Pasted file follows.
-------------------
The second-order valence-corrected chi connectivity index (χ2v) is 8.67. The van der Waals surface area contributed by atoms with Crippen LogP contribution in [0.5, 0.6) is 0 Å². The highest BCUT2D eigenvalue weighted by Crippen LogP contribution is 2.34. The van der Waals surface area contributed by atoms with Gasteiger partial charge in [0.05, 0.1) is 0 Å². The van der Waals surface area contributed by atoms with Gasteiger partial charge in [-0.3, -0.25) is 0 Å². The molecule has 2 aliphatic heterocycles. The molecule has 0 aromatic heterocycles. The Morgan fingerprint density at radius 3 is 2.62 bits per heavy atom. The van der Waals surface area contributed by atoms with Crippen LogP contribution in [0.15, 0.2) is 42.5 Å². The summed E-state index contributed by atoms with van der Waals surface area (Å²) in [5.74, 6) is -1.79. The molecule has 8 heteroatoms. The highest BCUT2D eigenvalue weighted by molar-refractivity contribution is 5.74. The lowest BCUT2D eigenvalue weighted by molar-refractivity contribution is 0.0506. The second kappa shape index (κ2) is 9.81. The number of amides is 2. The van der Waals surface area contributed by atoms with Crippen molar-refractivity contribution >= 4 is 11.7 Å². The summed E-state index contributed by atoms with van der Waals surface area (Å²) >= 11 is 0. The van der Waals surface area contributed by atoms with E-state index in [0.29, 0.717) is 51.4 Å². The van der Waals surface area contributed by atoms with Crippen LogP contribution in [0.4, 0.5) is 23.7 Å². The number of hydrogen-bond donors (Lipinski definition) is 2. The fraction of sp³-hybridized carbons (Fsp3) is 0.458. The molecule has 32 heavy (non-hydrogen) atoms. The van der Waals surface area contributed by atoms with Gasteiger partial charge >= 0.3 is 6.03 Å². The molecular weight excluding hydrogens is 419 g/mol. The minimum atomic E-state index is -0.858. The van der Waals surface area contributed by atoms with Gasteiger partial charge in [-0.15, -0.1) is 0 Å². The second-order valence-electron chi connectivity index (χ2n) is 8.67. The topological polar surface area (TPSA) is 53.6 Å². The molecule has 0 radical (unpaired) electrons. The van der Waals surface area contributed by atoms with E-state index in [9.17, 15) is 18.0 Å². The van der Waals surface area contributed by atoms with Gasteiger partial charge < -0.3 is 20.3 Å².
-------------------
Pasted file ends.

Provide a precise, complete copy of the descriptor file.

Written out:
The second-order valence-corrected chi connectivity index (χ2v) is 8.67. The van der Waals surface area contributed by atoms with Crippen LogP contribution in [0.5, 0.6) is 0 Å². The highest BCUT2D eigenvalue weighted by Crippen LogP contribution is 2.34. The van der Waals surface area contributed by atoms with Gasteiger partial charge in [0.05, 0.1) is 0 Å². The van der Waals surface area contributed by atoms with Gasteiger partial charge in [-0.3, -0.25) is 0 Å². The molecule has 2 aliphatic heterocycles. The molecule has 0 aromatic heterocycles. The Morgan fingerprint density at radius 3 is 2.62 bits per heavy atom. The van der Waals surface area contributed by atoms with Crippen LogP contribution in [0.15, 0.2) is 42.5 Å². The summed E-state index contributed by atoms with van der Waals surface area (Å²) in [5.74, 6) is -1.79. The molecule has 8 heteroatoms. The highest BCUT2D eigenvalue weighted by molar-refractivity contribution is 5.74. The lowest BCUT2D eigenvalue weighted by molar-refractivity contribution is 0.0506. The second kappa shape index (κ2) is 9.81. The number of amides is 2. The van der Waals surface area contributed by atoms with Crippen molar-refractivity contribution >= 4 is 11.7 Å². The summed E-state index contributed by atoms with van der Waals surface area (Å²) >= 11 is 0. The van der Waals surface area contributed by atoms with E-state index in [0.29, 0.717) is 51.4 Å². The van der Waals surface area contributed by atoms with Crippen LogP contribution in [0.4, 0.5) is 23.7 Å². The number of hydrogen-bond donors (Lipinski definition) is 2. The fraction of sp³-hybridized carbons (Fsp3) is 0.458. The molecule has 32 heavy (non-hydrogen) atoms. The van der Waals surface area contributed by atoms with Gasteiger partial charge >= 0.3 is 6.03 Å². The molecular weight excluding hydrogens is 419 g/mol. The minimum atomic E-state index is -0.858. The van der Waals surface area contributed by atoms with Gasteiger partial charge in [-0.15, -0.1) is 0 Å². The second-order valence-electron chi connectivity index (χ2n) is 8.67. The topological polar surface area (TPSA) is 53.6 Å². The molecule has 0 radical (unpaired) electrons. The van der Waals surface area contributed by atoms with E-state index in [9.17, 15) is 18.0 Å². The van der Waals surface area contributed by atoms with Gasteiger partial charge < -0.3 is 20.3 Å².